modern architecture: intriguing but not intrusive
Modern architecture isn’t the first thing to come to mind when you think about Vienna.. And indeed, that’s the way they want it. Vienna’s inner city, with its Baroque buildings, gardens and monuments, was designated a UN Heritage Site in 2011; as recently as early 2017 the UN reminded Vienna that an intrusion of modern buildings would jeopardise its standing. Unesco was reacting to a project, planned to break ground in 2019, which proposes a new conference centre, hotel, fitness facilities and high rise apartment on the south side of the 19th century Stadtpark.
It’s the height of the high-rise that causes the problem. The proposed tower is 66.3 metres, reduced following protests, from 75 metres. Forty-three metres is the appropriate height limit in Vienna’s city centre, according to Unesco.
Back in 1990, when Haas House appeared in the old town, it wasn’t the modest height of the building but its stone and glass frontage that caused the most controversy. The building stands eye to eye with iconic St. Stephen’s Cathedral, which is reflected in the glass structure. The Viennese architect, Hans Hollein , explained that his building referenced the Roman watch tower which once stood on this site. Today, however, it’s largely accepted, like an inoffensive old man with spectacles in conversation with his neighbour, the 12th century cathedral.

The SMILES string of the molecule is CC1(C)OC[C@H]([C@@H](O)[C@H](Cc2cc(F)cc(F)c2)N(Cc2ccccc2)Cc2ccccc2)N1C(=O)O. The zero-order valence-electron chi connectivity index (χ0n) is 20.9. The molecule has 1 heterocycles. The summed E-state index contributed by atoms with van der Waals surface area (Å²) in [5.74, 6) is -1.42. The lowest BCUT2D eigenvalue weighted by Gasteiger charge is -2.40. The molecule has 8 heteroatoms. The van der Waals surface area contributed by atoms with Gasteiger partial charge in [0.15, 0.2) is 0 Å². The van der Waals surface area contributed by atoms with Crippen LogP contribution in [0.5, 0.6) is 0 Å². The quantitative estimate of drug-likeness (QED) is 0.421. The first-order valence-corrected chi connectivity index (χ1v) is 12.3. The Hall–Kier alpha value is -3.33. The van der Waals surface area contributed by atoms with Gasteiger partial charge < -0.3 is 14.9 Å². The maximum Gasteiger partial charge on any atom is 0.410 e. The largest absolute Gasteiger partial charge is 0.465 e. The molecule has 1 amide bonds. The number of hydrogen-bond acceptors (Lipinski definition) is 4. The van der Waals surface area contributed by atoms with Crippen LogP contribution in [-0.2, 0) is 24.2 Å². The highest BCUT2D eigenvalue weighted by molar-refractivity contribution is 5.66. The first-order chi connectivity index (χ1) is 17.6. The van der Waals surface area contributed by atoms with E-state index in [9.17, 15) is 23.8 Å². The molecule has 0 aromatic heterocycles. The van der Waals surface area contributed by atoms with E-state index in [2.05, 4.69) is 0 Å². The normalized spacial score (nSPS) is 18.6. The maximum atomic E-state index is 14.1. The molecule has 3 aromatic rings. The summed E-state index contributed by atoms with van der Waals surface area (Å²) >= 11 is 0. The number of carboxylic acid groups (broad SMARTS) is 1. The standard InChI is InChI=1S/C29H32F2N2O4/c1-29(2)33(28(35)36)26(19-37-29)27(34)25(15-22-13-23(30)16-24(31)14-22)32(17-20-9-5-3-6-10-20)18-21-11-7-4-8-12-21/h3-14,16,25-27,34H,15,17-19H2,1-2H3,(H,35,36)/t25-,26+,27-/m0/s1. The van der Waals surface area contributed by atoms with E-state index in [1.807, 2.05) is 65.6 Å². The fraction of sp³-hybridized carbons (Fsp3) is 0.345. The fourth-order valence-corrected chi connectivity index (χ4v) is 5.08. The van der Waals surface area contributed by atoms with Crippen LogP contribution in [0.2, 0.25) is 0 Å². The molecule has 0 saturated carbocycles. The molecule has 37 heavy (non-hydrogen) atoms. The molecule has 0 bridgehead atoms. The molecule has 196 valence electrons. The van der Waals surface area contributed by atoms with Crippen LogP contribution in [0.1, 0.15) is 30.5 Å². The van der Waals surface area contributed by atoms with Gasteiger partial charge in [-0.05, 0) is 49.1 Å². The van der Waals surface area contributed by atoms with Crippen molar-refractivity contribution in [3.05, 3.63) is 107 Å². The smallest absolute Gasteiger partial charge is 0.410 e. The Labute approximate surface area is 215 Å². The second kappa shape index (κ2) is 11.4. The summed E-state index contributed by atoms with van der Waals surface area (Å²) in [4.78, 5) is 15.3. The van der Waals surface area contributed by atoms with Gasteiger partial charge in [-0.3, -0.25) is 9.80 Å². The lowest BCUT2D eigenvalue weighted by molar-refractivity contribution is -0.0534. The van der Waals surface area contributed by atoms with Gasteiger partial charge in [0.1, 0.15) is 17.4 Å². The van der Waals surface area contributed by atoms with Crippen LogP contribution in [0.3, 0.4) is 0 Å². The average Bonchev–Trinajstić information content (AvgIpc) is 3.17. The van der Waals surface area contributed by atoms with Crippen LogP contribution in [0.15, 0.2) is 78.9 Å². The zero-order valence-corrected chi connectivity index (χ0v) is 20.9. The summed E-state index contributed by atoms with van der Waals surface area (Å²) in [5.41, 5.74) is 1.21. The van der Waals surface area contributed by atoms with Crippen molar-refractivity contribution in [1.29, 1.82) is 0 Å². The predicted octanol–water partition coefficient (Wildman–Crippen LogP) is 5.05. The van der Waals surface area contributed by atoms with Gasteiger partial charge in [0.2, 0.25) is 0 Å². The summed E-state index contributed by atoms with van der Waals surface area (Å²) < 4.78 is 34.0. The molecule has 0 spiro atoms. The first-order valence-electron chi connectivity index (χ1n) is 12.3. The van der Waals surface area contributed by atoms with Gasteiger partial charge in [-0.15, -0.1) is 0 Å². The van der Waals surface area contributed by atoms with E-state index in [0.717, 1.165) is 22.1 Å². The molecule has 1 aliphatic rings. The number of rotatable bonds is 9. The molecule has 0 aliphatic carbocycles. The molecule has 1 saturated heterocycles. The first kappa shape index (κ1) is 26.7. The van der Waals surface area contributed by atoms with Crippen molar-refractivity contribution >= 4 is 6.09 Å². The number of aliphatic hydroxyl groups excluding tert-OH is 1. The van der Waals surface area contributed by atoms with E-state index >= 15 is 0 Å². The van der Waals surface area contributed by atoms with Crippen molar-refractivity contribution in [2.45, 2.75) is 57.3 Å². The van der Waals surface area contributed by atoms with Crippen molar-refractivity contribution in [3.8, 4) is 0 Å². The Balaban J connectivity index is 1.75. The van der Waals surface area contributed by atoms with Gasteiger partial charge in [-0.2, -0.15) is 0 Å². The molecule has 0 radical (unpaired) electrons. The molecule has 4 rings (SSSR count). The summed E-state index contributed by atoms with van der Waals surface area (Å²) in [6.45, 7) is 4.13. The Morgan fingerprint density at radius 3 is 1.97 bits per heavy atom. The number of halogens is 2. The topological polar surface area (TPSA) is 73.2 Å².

Since then, modern developments have been kept away from the inner city. In 2016, a start was made on Aspern Lakeside City in Vienna for what will be the cheerfully-named ‘HoHo Building’, the ‘tallest wooden skyscraper in the world’ according to its developers. The 84-metre tower is due for completion in 2018 and will comprise 24 floors of timber-based hybrid construction. It was designed by the Viennese architects RLP Rüdiger Lainer + Partner. (At the moment, the world’s tallest wooden building is a 14-storey apartment block in Bergen, Norway.)
Also well away from the old town, is a newly developed area any modern architecture enthusiast would enjoy visiting. Still settling into its landscape, criss-crossed with bike tracks and walking paths, the new campus of the Vienna University of Economics and Business Administration caters for 25,000 students in a cluster of buildings, each designed by a world-renowned architect. The centre piece, and centre of attraction, is the imposing Library and Learning Centre designed by Hamburg’s Zaha Hadid.
The Architekturzentrum Wien offers two-hour guided tours of the campus. Registration required: contact email@example.com, Minimum number of participants: 15 people, Meeting place: U2 station Messe-Prater (Messe exit), Price per Person: EUR 18,00.« Back